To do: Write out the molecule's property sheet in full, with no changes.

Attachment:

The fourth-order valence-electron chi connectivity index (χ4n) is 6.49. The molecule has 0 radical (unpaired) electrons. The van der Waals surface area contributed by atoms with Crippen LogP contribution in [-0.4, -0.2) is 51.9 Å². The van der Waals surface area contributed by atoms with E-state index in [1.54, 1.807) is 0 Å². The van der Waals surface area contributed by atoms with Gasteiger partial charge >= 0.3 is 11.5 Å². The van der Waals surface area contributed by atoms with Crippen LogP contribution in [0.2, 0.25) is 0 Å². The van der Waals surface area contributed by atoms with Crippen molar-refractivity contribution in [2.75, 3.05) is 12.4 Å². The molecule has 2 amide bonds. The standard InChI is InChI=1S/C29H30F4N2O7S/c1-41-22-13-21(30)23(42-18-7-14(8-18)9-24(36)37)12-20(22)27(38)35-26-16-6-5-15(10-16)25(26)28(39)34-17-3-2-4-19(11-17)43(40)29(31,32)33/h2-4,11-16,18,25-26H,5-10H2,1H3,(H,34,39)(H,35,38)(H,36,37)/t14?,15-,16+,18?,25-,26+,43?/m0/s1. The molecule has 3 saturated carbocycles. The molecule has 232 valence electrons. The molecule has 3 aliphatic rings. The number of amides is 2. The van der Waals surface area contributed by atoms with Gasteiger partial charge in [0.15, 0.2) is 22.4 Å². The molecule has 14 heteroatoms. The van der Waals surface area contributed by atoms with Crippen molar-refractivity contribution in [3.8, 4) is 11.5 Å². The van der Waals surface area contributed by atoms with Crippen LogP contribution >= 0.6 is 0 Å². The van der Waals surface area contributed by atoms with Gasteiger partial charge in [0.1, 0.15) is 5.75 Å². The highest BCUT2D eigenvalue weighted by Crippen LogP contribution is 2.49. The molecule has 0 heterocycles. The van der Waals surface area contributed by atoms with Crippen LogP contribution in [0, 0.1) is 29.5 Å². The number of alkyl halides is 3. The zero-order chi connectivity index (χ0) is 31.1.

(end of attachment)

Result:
The fourth-order valence-electron chi connectivity index (χ4n) is 6.49. The molecule has 0 radical (unpaired) electrons. The van der Waals surface area contributed by atoms with Crippen LogP contribution in [-0.4, -0.2) is 51.9 Å². The van der Waals surface area contributed by atoms with E-state index in [1.54, 1.807) is 0 Å². The van der Waals surface area contributed by atoms with Gasteiger partial charge >= 0.3 is 11.5 Å². The van der Waals surface area contributed by atoms with Crippen LogP contribution in [0.2, 0.25) is 0 Å². The van der Waals surface area contributed by atoms with Crippen molar-refractivity contribution in [2.75, 3.05) is 12.4 Å². The molecule has 2 amide bonds. The standard InChI is InChI=1S/C29H30F4N2O7S/c1-41-22-13-21(30)23(42-18-7-14(8-18)9-24(36)37)12-20(22)27(38)35-26-16-6-5-15(10-16)25(26)28(39)34-17-3-2-4-19(11-17)43(40)29(31,32)33/h2-4,11-16,18,25-26H,5-10H2,1H3,(H,34,39)(H,35,38)(H,36,37)/t14?,15-,16+,18?,25-,26+,43?/m0/s1. The molecule has 3 saturated carbocycles. The molecule has 232 valence electrons. The molecule has 3 aliphatic rings. The number of amides is 2. The van der Waals surface area contributed by atoms with Gasteiger partial charge in [0.15, 0.2) is 22.4 Å². The molecule has 14 heteroatoms. The van der Waals surface area contributed by atoms with Crippen molar-refractivity contribution in [3.8, 4) is 11.5 Å². The van der Waals surface area contributed by atoms with Crippen LogP contribution >= 0.6 is 0 Å². The van der Waals surface area contributed by atoms with Gasteiger partial charge in [0.1, 0.15) is 5.75 Å². The highest BCUT2D eigenvalue weighted by Crippen LogP contribution is 2.49. The molecule has 0 heterocycles. The van der Waals surface area contributed by atoms with Crippen LogP contribution in [0, 0.1) is 29.5 Å². The number of alkyl halides is 3. The zero-order chi connectivity index (χ0) is 31.1.